UAE outpaces global vitality, yet struggles with stress and burnout
Feeling overworked? Stressed out? Experiencing symptoms of burn out? Believe that you are always on? No, you are definitely not alone according to new research.
The findings of the UAE edition of the Cigna Healthcare Vitality Study – titled Maintaining vitality amidst changing times – are out, and the statistics once again illustrate the dichotomy of life in the Emirates.
For while all of the above are true, and on those metrics this region is outgunning the rest of the world, our overall wellbeing still comes in as ahead of the global average.
The newly released Cigna Healthcare Vitality Study this year looked at ‘vitality’ as the global company evolves its annual survey. This year the research spanned twelve global markets and delved into eight key aspects of well-being – social, occupational, financial, intellectual, physical, spiritual, emotional, and environmental.
According the latest figures, the UAE comes in with one of the highest vitality scores around the world, with about one-third (32%) of respondents reporting high vitality levels, which, report authors said was promising but marked a decline from the four in 10 (39%) vitality score recorded at the beginning of 2023.
This also gels when respondents were asked to rate their overall wellbeing as excellent or very good, some 58% of UAE respondents answered in the affirmative, significantly higher than the global average of 42%, and compare that to the UK where only 36% could do so.
But of course, if 32% have high vitality in the UAE, then what about the remaining 68%?
Stress levels remain high
According the the report authors, those with low vitality also tend to be more stressed (98%) compared to those with high vitality (84%). Despite a slight decline from 2022, stress levels in the UAE remain high, with 89% of respondents experiencing stress in this year’s study, which is higher than the global average.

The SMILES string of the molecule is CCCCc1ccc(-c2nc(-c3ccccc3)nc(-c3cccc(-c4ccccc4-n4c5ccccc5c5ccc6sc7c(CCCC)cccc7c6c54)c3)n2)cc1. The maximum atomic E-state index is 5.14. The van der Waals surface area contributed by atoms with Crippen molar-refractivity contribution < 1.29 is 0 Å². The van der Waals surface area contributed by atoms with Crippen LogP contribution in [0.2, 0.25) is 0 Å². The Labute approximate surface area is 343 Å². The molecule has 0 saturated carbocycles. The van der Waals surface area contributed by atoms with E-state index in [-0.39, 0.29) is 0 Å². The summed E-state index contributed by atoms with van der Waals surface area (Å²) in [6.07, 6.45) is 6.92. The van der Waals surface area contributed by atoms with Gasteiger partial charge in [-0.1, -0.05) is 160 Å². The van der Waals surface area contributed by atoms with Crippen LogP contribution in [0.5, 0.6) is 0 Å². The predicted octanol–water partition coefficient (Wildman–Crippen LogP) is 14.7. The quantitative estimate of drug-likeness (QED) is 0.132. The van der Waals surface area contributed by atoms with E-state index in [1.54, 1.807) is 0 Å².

Burnout, which Cigna reported as being at almost universal levels in 2022 persists, with almost all respondents (99%) reporting at least one burnout symptom over the course of the past year.
Work weighs on the figures
Once again, the research shows how the world of work in the UAE are dragging the metrics down.
That statistics show that the percentage of respondents who felt they were ‘always on’ actually increased year on year, from 88% to 89%, far higher than the global average of 67%.
And, those who were regularly working outside normal hours, still remained world beating with nearly a third of respondents indicating they did, compared to one fifth globally.
Which perhaps should come as no surprise which shows that more than two thirds of respondents said that employers prioritised productivity over employees’ mental well-being.
Dr Louise Lambert, Head of Happiness Policy, Programming, and Research for HappinessMatters, speaking at the launch of the report, told journalists how the evidence showed leaders played an outsized role in the well-being of their employees rather than the individuals themselves.
“In an age of persistent economic uncertainty and evolving work-life dynamics, employers must address the full spectrum of employee vitality and consider it a key part of organisation strategy.” Jérôme Droesch , CEO – Domestic Health and Health Services, International Health, Cigna Healthcare
The cost of living
Unsurprisingly the cost of living and finances also plays heavily into people’s stressors.
The ‘cost of living crisis’, driven by global inflation, emerged as the leading cause of stress in the UAE, as indicated by 45% of respondents.
This concern is closely followed by issues related to personal and family finances. With the expectation that global interest rates will remain high in the coming months, financial concerns are likely to persist for the foreseeable future, said the report authors.